How are you defining it?
by Steve SelengutMr. Selengut is a private investor and a contributing editor to Advisor e-newsLink. He is the author of the book ‘The Brainwashing of the American Investor: The book that Wall Street does not want you to read.’ He can be reached at firstname.lastname@example.org
Most investors incorrectly think of “risk” as the possibility that the market value of a financial asset might fall below the amount that he or she has invested in the asset. OMG, how could this be happening.
These basic misconceptions (that lower market price = loss or bad; higher market price = profit or good) are the greatest risk creators of all. They invariably cause inappropriate actions by individuals who are uninitiated in the ways of the investment gods — i.e., most individual investors.
Risk is the reality of financial assets and markets: the current value of all securities will change, from “real” property through time-restrained futures speculations. Anything “marketable” is subject to change in market value. It is as the gods intended. Portfolios can be designed so that it doesn’t matter quite as much as you’ve been brainwashed into believing.
What is abnormal is the hype surrounding market value changes and the hysteria such hype causes among investors. No way should a weak real estate market translate into near zero bank balance sheet entries — it just doesn’t compute, except when it is popular politics.
Similarly, the reality of financial-impact cycles (market, interest rate, economy, industry, etc.) doesn’t fit at all well into hindsightful, but popular, calendar year assessment mechanisms. Yes, brainwashing again.
Change is inevitable
The amount, cause, frequency, range, and duration of market value change will always vary in an “I-don’t-care-who-you-listen-to” unpredictably certain way — the certainty being that the change in market values of investment assets is inevitable, unpredictable, and (actually) essential to long term investment success.
Without these natural changes, there would be no hope of gain, no chance of buying low and selling higher. No risk, no profits, and no excitement— boring.
The first steps in risk minimization are cerebral, and demand an understanding of the fundamental economic purpose of the two basic classes of investment securities.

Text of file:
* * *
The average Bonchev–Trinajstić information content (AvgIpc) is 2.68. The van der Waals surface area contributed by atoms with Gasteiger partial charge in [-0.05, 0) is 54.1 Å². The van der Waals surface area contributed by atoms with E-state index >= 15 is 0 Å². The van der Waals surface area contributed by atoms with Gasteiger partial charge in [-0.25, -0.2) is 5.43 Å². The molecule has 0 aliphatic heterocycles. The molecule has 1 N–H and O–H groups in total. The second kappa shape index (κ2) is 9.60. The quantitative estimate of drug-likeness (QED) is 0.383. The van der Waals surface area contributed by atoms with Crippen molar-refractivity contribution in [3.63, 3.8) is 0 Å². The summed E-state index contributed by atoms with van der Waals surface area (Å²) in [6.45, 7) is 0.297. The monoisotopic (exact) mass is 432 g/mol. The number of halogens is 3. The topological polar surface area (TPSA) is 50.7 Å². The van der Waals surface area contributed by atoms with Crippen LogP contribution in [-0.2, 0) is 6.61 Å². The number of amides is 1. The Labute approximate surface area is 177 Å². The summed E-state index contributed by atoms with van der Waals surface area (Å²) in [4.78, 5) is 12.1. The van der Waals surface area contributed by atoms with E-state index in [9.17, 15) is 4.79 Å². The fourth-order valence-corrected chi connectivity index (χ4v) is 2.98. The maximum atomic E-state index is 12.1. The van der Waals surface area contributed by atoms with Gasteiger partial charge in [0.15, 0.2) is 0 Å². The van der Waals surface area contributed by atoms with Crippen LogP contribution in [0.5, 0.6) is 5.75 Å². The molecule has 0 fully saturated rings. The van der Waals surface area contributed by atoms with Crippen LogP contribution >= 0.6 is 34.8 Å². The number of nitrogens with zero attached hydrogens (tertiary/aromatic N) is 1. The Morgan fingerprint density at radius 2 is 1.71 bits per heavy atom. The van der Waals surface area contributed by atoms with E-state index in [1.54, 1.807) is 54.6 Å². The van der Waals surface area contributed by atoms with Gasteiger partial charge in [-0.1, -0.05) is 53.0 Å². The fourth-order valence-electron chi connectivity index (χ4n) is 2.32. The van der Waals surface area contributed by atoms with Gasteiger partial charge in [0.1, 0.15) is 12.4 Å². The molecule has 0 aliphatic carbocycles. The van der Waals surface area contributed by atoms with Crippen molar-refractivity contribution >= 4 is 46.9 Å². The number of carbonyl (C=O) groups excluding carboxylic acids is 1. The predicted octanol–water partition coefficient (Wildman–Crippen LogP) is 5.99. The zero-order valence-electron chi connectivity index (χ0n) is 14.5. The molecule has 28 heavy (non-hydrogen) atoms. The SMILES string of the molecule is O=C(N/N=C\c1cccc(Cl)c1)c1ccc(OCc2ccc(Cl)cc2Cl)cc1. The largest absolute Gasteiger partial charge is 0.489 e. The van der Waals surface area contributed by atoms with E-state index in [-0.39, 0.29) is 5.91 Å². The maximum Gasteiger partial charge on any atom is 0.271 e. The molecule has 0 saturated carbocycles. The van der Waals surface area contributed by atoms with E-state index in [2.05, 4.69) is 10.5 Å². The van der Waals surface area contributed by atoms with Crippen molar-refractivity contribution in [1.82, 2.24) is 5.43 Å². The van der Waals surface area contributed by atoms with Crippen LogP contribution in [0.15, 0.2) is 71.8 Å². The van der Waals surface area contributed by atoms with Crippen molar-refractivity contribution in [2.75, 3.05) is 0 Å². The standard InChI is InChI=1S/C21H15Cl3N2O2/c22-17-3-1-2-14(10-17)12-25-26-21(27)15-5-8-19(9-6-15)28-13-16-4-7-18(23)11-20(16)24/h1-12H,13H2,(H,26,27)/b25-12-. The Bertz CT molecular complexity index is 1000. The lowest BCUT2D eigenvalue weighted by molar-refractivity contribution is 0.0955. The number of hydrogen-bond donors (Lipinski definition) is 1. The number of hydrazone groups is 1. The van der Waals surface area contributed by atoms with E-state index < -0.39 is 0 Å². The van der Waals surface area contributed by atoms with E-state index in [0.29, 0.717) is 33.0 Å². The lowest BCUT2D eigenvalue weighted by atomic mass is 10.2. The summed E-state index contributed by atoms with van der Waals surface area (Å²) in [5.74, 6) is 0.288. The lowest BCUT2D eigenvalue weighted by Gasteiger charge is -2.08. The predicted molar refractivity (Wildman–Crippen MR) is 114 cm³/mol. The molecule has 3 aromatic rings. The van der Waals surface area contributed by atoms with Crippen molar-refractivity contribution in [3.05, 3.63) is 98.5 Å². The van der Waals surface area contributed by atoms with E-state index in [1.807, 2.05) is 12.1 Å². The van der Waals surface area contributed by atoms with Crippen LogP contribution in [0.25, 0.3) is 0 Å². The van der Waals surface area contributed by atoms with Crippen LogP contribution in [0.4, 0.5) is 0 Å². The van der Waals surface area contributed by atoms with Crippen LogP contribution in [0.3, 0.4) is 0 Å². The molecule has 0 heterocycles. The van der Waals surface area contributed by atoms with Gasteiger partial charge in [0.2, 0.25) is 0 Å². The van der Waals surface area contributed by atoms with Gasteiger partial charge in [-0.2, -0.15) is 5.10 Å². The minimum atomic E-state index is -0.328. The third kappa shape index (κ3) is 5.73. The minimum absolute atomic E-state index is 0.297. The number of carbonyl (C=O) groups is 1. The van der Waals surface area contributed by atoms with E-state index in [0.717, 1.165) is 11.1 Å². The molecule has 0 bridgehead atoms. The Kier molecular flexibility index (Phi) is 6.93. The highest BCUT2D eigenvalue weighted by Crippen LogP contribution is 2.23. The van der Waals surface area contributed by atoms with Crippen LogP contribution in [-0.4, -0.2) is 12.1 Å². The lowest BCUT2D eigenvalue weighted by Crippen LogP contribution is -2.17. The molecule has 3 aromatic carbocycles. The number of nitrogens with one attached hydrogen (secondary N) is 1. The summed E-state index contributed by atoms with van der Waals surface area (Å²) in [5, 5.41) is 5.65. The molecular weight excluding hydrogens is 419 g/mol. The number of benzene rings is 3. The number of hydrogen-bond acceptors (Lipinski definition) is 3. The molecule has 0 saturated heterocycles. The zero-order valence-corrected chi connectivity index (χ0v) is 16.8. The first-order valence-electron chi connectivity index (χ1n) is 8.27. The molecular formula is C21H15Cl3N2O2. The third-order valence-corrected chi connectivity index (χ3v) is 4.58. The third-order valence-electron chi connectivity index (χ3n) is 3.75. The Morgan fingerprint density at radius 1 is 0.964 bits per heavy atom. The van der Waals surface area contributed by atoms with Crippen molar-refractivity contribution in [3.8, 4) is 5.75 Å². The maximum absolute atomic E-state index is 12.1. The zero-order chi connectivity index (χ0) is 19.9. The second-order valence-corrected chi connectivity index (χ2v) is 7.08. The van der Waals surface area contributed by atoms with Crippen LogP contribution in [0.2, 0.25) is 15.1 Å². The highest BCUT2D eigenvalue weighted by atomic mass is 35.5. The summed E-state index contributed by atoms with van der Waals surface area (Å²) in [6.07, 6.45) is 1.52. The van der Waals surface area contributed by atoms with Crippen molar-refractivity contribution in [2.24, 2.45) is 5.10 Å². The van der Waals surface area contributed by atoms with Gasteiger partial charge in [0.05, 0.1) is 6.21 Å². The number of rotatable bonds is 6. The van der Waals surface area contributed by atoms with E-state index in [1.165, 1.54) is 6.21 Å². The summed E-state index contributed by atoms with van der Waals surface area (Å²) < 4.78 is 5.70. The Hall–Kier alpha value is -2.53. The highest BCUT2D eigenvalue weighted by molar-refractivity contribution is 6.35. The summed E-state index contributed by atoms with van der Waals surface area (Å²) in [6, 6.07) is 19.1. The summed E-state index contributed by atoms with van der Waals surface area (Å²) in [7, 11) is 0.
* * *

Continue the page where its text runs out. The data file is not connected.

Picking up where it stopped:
From the 401k investor’s perspective: (a) equity securities are expected to produce growth in the form of realized capital gains, and (b) income securities are expected to produce dividend, interest, rent, and royalty income. But nothing produces “real” growth until either the gains or the income are realized — even the incredibly complex IRC appreciates the distinction.
What’s an alternative?
Alternative investments? These are contracts, gimmicks, commodities, and hedges that college textbooks used to call speculations. Once upon a time, fiduciaries, trustees, and unsophisticated individuals weren’t allowed to use them. The stigma was erased by Modern Portfolio Theory, but the real risk has multiplied.
They are especially risky for 401(k) and IRA investors who are unable to differentiate between stocks and bonds from any perspective. Most investors have no clue what is being done inside the products they select, and have little interest in finding out. They even think of these plans as “pension” programs — so do most politicians, which is even scarier.
Wall Street knows this, and takes advantage of it mercilessly. In spite of the recent financial crisis, public sector pension plan fiduciaries are falling all over themselves to throw money at the very “alternatives” that crashed the markets just a few years ago.
401(k) participants are force fed products from self-serving providers who make little effort to identify risk, much less minimize it. Few plans encourage participants to develop an understanding of their speculative choices and even fewer provide pension quality selection opportunities.